The BHA/BHT combo has long been used for bleaching blemishes, as a bleaching agent, and for boosting the skin’s natural anti-aging capabilities.
BHA is often used as a moisturizer, and as a skincare ingredient, which means it can be used on its own as a skin care ingredient or added to an emollient.
I used BHA on my bleaching scars, as well as my blemish scars, and it’s worked pretty well.
It didn’t work on my acne scars either.
The acne scars on my forehead had a noticeable bumpy texture that was noticeably darker than the rest of my face, and the blemished areas on my cheekbones were more yellowish than the bleached areas on the forehead.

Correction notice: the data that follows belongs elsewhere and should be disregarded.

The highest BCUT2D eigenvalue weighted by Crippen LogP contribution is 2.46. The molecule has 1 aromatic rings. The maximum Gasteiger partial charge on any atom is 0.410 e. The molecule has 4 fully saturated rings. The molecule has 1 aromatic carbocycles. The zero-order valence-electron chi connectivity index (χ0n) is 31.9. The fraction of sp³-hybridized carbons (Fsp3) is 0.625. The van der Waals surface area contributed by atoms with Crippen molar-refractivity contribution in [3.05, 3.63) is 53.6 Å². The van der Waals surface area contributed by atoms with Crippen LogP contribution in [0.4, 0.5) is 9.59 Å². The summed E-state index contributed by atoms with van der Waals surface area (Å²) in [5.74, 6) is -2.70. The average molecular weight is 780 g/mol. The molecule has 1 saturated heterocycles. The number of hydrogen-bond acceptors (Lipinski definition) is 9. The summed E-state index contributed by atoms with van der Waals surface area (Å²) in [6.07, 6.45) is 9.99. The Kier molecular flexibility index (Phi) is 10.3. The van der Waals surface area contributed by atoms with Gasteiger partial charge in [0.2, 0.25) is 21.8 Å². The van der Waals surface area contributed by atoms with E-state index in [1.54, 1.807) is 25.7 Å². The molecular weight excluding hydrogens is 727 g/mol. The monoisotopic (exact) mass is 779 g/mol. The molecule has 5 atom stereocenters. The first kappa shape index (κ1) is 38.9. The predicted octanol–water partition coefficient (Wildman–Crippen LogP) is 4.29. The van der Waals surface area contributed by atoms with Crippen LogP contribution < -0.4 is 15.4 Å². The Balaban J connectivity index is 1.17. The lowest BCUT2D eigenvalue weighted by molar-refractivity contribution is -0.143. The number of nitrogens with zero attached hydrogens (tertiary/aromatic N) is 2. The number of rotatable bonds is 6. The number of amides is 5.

A closer look revealed a large black spot, and when I applied a thick layer of BHA (about 1/4 cup) on top of it, I noticed the area on my cheeks was a darker color than it was when I put it on.
While I’m not sure if the bumpiness was due to the BHA or the product, the dark area in my cheeks seemed to disappear when the BH was applied, so it’s possible BHA can be applied with minimal irritation.
BHA isn’t the only skin bleaching ingredient out there, though, so here are a few of my favorite brands: Sakura Natural, Sara Lee, Bacalaya, Paleo Skin, Clinique Saving Face, Ace of Spa, Lush, Cosrx, St. Ives, Mizon Skin Care, Dermacentro Skin, The Skin Shop, Almay Suncare, Jasmine Rose, Sunwell Oil, Beauty Blender, Tonymoly Aqua, VivaLaRita Bath & Body Works, CeraVe Cosmetics, Natural Skin Care, and Alba Natural.
If you’d like to read more about BHA and BHA products, check out the BH blog at www.bht.com.